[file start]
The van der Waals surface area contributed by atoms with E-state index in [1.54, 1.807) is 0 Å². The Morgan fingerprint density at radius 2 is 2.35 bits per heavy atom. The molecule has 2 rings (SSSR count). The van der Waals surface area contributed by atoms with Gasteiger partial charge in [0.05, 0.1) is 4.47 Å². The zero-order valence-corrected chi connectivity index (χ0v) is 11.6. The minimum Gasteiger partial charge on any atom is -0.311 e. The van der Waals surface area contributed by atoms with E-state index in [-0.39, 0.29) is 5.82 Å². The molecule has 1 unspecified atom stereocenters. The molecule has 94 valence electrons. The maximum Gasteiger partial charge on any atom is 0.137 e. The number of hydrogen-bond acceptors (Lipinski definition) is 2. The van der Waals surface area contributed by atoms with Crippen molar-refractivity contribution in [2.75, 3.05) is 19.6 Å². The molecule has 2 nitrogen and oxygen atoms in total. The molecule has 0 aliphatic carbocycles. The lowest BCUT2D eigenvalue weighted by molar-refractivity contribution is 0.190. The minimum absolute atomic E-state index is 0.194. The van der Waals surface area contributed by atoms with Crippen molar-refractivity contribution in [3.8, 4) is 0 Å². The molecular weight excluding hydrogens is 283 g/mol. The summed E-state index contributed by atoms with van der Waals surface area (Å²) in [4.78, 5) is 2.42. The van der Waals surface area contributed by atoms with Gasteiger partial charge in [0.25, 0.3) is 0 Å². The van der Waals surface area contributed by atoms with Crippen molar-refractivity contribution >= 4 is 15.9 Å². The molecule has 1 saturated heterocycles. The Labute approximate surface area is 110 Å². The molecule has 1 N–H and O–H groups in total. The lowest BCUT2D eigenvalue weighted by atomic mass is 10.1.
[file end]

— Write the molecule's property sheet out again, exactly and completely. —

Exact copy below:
The van der Waals surface area contributed by atoms with E-state index in [1.54, 1.807) is 0 Å². The Morgan fingerprint density at radius 2 is 2.35 bits per heavy atom. The molecule has 2 rings (SSSR count). The van der Waals surface area contributed by atoms with Gasteiger partial charge in [0.05, 0.1) is 4.47 Å². The zero-order valence-corrected chi connectivity index (χ0v) is 11.6. The minimum Gasteiger partial charge on any atom is -0.311 e. The van der Waals surface area contributed by atoms with E-state index in [-0.39, 0.29) is 5.82 Å². The molecule has 1 unspecified atom stereocenters. The molecule has 94 valence electrons. The maximum Gasteiger partial charge on any atom is 0.137 e. The number of hydrogen-bond acceptors (Lipinski definition) is 2. The van der Waals surface area contributed by atoms with Crippen molar-refractivity contribution in [2.75, 3.05) is 19.6 Å². The molecule has 2 nitrogen and oxygen atoms in total. The molecule has 0 aliphatic carbocycles. The lowest BCUT2D eigenvalue weighted by molar-refractivity contribution is 0.190. The minimum absolute atomic E-state index is 0.194. The van der Waals surface area contributed by atoms with Crippen molar-refractivity contribution in [3.8, 4) is 0 Å². The molecular weight excluding hydrogens is 283 g/mol. The summed E-state index contributed by atoms with van der Waals surface area (Å²) in [4.78, 5) is 2.42. The van der Waals surface area contributed by atoms with Gasteiger partial charge in [0.25, 0.3) is 0 Å². The van der Waals surface area contributed by atoms with Crippen molar-refractivity contribution >= 4 is 15.9 Å². The molecule has 1 saturated heterocycles. The Labute approximate surface area is 110 Å². The molecule has 1 N–H and O–H groups in total. The lowest BCUT2D eigenvalue weighted by atomic mass is 10.1.